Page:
According to The Telegraph, this danger is common during natural disasters in developing countries because people turn to trafficking as a way to survive, the weakened environment creates more vulnerable situations for women, and these issues are simply not prioritized because they are not considered life-threatening.
“Currently, girls and women in crisis situations such as earthquakes, hurricanes, famine and conflict are more vulnerable to violence, including sexual exploitation and abuse, sexual assault, forced marriage and trafficking, because of the lack of protection and provision for their needs.” says Justine Greening. “The UK Government believes that the prevention and response to violence against girls and women in emergencies is a life-saving action and should be prioritised from the outset, alongside other life-saving interventions,” Ms Greening said.
Greening has already advocated for certain measures to be taken such as sending a women’s ‘protection specialist’ and solar lanterns because better lighting creates safer environments. Obviously, these are very quick tactics and UK hopes other countries will work in solidarity with them to create long-term strategies.
“It’s about giving girls a voice, participation matters,” Greening explains. “It’s also about choice over what women do post-crisis – what they do with their lives, what to do for a job, when to get married and what happens to their bodies. This matters.”
American journalist, reporter and television personality Anderson Cooper has been creating quite a buzz for himself for his live reports from the Philippines directly after Typhoon Haiyan.
The CNN reporter and host of is own daytime talk show Anderson Live, flew to Tacloban to report on the city most affected by the Typhoon.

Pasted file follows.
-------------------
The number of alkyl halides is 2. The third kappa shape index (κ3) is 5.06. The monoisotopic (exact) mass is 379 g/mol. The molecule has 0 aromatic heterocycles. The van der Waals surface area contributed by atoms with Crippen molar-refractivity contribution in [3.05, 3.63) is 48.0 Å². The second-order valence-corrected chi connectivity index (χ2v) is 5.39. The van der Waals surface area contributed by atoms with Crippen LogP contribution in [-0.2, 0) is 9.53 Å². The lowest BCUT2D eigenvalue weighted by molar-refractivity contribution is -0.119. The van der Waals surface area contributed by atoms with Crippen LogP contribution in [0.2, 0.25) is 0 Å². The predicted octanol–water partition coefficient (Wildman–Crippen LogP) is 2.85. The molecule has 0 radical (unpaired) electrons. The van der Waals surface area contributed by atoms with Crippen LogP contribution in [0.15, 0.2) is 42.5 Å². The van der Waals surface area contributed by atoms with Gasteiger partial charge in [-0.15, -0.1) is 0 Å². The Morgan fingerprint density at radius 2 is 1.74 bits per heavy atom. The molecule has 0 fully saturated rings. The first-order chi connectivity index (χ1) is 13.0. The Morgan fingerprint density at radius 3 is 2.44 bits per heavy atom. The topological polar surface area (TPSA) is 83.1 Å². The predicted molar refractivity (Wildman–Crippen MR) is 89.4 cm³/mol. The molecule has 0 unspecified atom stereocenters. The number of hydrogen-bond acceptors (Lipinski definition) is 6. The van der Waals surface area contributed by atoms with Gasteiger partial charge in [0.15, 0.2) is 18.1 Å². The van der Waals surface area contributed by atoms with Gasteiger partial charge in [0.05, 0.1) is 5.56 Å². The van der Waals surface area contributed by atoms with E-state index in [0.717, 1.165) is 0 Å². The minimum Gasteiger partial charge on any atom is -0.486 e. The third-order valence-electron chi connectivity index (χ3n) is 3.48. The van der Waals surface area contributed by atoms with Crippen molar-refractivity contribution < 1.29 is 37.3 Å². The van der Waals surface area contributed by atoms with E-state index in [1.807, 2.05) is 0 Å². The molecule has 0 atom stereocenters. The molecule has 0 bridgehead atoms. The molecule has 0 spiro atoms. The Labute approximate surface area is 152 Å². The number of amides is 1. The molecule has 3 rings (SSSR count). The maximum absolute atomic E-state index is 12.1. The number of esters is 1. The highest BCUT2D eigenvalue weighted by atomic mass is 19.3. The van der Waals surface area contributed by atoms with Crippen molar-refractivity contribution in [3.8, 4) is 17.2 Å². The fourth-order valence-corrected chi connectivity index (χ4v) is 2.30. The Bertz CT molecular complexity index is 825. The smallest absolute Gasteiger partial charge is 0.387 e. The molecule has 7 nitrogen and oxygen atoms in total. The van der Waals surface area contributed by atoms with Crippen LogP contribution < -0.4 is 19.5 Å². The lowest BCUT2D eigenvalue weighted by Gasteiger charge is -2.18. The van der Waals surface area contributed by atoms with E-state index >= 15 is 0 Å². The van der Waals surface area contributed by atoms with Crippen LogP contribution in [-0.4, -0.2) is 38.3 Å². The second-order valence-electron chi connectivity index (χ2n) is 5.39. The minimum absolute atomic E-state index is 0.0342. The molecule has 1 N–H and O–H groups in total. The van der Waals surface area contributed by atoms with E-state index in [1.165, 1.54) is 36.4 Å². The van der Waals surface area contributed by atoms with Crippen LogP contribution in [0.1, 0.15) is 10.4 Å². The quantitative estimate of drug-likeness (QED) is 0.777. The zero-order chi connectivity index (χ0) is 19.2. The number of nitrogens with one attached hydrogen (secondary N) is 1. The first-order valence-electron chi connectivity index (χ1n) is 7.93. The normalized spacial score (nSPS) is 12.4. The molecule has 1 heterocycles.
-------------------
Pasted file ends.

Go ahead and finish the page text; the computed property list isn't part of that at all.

His reports have gained quite a bit of attention because Cooper was not afraid to delve into the lack of aid and resources. He described the lack of government presence and the speed of aid.
Watch Anderson’s CNN segment below:
His report has caused a number of mixed reviews. Some were apparently upset over Cooper criticizing the Philippine government’s slow and inadequate efforts. Among those who disagreed with his sentiments was ABS-CBN newsreader Korina Sanchez.
During her morning radio show, Sanchez claimed that Cooper did not know what he was talking about. Philippine netizens, many of whom were facing the struggles that Cooper shed light on, were angered by Sanchez’s comment and pointed out that while he was out in the field gathering an actual account of the destruction, she was sitting sitting safely in a radio station saying that the state of things were not as bad as Cooper made it seem.
Others point out that her comment was for political reasons. After all, Sanchez is married to the Interior Secretary who heads the rescue and relief operations in Tacloban CIty. Citizens said she simply did not want to make it seem as if her husband was not doing an adequate job.
Because of this, many more netizens seem to agree with Cooper’s report.
Additionally, Cooper has been using twitter to share his thoughts and reveal the true state of the Philippines after the Typhoon:
For some, the aftermath of Typhoon Haiyan is something distant and far from reality. An estimated 10,000 death toll is a number too large to comprehend and the 620,000 displaced residents are surely receiving aid, right?
Unfortunately, this is not exactly the case. Residents are in dire need of assistance, but there is simply too many victims and too little aid available.
Although Typhoon Haiyan is one of the strongest recorded typhoons in history, it is still receiving far less aid than Sandy and Katrina.